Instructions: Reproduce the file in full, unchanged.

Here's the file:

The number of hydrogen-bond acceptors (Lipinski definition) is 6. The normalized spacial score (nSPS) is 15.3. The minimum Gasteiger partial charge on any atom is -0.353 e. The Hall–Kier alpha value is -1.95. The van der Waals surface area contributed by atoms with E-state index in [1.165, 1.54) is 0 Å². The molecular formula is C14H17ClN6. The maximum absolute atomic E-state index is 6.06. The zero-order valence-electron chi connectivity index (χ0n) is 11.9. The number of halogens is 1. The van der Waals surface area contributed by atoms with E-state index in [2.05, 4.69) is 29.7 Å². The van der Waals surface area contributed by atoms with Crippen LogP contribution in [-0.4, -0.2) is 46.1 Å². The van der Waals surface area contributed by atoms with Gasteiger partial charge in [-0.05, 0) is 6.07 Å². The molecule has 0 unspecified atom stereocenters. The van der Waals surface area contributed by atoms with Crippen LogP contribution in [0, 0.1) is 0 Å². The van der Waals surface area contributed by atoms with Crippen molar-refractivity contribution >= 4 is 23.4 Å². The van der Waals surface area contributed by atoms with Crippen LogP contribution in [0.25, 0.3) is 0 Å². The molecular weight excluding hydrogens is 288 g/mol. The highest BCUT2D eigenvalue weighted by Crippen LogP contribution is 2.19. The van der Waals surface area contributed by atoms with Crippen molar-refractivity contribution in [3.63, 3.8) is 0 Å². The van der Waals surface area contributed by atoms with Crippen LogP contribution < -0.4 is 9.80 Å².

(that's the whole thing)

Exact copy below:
The number of hydrogen-bond acceptors (Lipinski definition) is 6. The normalized spacial score (nSPS) is 15.3. The minimum Gasteiger partial charge on any atom is -0.353 e. The Hall–Kier alpha value is -1.95. The van der Waals surface area contributed by atoms with E-state index in [1.165, 1.54) is 0 Å². The molecular formula is C14H17ClN6. The maximum absolute atomic E-state index is 6.06. The zero-order valence-electron chi connectivity index (χ0n) is 11.9. The number of halogens is 1. The van der Waals surface area contributed by atoms with E-state index in [2.05, 4.69) is 29.7 Å². The van der Waals surface area contributed by atoms with Crippen LogP contribution in [-0.4, -0.2) is 46.1 Å². The van der Waals surface area contributed by atoms with Gasteiger partial charge in [-0.05, 0) is 6.07 Å². The molecule has 0 unspecified atom stereocenters. The van der Waals surface area contributed by atoms with Crippen LogP contribution in [0, 0.1) is 0 Å². The van der Waals surface area contributed by atoms with Crippen molar-refractivity contribution >= 4 is 23.4 Å². The van der Waals surface area contributed by atoms with Crippen LogP contribution in [0.25, 0.3) is 0 Å². The molecular weight excluding hydrogens is 288 g/mol. The highest BCUT2D eigenvalue weighted by Crippen LogP contribution is 2.19. The van der Waals surface area contributed by atoms with Crippen molar-refractivity contribution in [3.63, 3.8) is 0 Å². The van der Waals surface area contributed by atoms with Crippen LogP contribution < -0.4 is 9.80 Å².